GI Stability contains the following:

2-Fucosyllactose (2’-FL): This is one of a number of compounds called Human Milk Oligosaccharides (HMOs), found naturally in human breast milk. HMOs are complex glycans that play an important role in establishing a healthy microbiome in breast-fed infants. 2’-FL and the other HMOs are linked to immune system development in infancy and early life.

Chemical structure of 2-Fucosyllactose (2′-FL)

After lactose, HMOs are the most common form of sugar in breast milk. Over 1,000 different ones have been identified. Generally, 2’-FL is the most prevalent of the HMOs.

2’-FL resists digestion in the upper GI tract, meaning that it enters the intestines intact. Once there, it and the other milk oligosaccharides serve a dual function: they act as decoy binding sites for potential pathogens, and as prebiotics to nourish beneficial organisms.

Compared with the placebo, HMO supplementation for two weeks increased the abundance of Actinobacteria and Bifidobacteria, both of which are beneficial to humans.

“The terminal monosaccharide on 2’-FL is a fucose sugar. The bond it has to the other molecular components is unique, and it is hard for most organisms to break it down,” explained Dr. Bussler. Fortunately for us, the organisms that can digest and assimilate 2’-FL are beneficial for our own digestion and metabolism.

Bolstering Bifido

Several species of Bifidobacteria grow very well on 2’-FL, so well in fact that it was originally named “Bifidus factor.”

In a landmark 2010 report, researchers at University of California, Irvine showed that friendly flora like Bifidobacterium longum subsp. infantis, Bacteroides fragilis, and Bacteroides vulgatus efficiently metabolize HMOs, whereas problematic bugs Enterococcus, Streptococcus, Veillonella, Eubacterium, Clostridium, and Escherichia coli are unable or, at best, only partially able to grow in HMO-rich media (Marcobal A, et al. J Agric Food Chem. 2010).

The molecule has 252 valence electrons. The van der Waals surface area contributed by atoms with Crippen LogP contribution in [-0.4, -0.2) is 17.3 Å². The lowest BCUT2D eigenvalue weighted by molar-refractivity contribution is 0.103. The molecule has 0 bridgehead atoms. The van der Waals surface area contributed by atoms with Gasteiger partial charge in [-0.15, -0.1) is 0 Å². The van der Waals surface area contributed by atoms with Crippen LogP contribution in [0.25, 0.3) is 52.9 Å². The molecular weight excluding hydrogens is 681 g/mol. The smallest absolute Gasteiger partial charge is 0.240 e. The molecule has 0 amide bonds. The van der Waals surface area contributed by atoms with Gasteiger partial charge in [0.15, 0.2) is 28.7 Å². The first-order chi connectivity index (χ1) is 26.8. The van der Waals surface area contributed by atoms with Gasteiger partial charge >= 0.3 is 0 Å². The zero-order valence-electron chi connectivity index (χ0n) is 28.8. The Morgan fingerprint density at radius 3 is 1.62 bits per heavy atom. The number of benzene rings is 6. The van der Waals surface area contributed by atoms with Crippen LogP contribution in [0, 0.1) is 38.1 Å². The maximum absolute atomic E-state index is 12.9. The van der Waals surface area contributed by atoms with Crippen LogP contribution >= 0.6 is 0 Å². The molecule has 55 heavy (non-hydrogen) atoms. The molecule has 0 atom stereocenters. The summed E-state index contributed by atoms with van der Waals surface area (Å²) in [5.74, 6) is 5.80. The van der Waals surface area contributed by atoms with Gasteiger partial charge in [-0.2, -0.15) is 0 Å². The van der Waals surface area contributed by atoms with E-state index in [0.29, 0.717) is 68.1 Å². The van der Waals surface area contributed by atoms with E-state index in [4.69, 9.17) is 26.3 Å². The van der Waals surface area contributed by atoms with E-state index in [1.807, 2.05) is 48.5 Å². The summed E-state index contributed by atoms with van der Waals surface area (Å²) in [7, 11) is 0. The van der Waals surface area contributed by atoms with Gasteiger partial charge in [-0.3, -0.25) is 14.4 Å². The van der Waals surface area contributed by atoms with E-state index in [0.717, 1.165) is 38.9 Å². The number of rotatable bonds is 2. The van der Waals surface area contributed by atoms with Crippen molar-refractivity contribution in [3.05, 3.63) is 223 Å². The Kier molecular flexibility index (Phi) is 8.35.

HMOs also prevent pathogen attachment to mucosal surfaces, reduce mucosal leukocyte infiltration and activation, and modulate immune cell responses (Bode L. Glycobiology. 2012).

The benefits of HMOs are not limited to infancy.

Several years ago, Danish researchers studied the effects of 2’-FL supplementation in 100 healthy adults, randomized to 2’-FL, lacto-N-neotetraose, a combination of those two supplements, or a placebo. This was the first RCT looking at the possibility of modulating the adult microbiome with HMOs.

They found that compared with the placebo, HMO supplementation for two weeks increased the abundance of Actinobacteria and Bifidobacteria, both of which are beneficial to humans.

Based on their observations, the authors concluded that, “supplementing the diet with HMO is a valuable strategy to shape the human gut microbiota and specifically promote the growth of beneficial bifidobacteria.”  At doses up to 20 g 2’-FL was well tolerated.

The 2’-FL that Standard Process uses in its new GI Stability formula is not derived directly from human milk. Rather, it is a bioequivalent form produced at large scale via an industrial fermentation process.

Dr. Bussler said that there are several studies ongoing that explore the impact of at 2’-FL supplementation in adults, though several have been interrupted by the COVID-19 pandemic.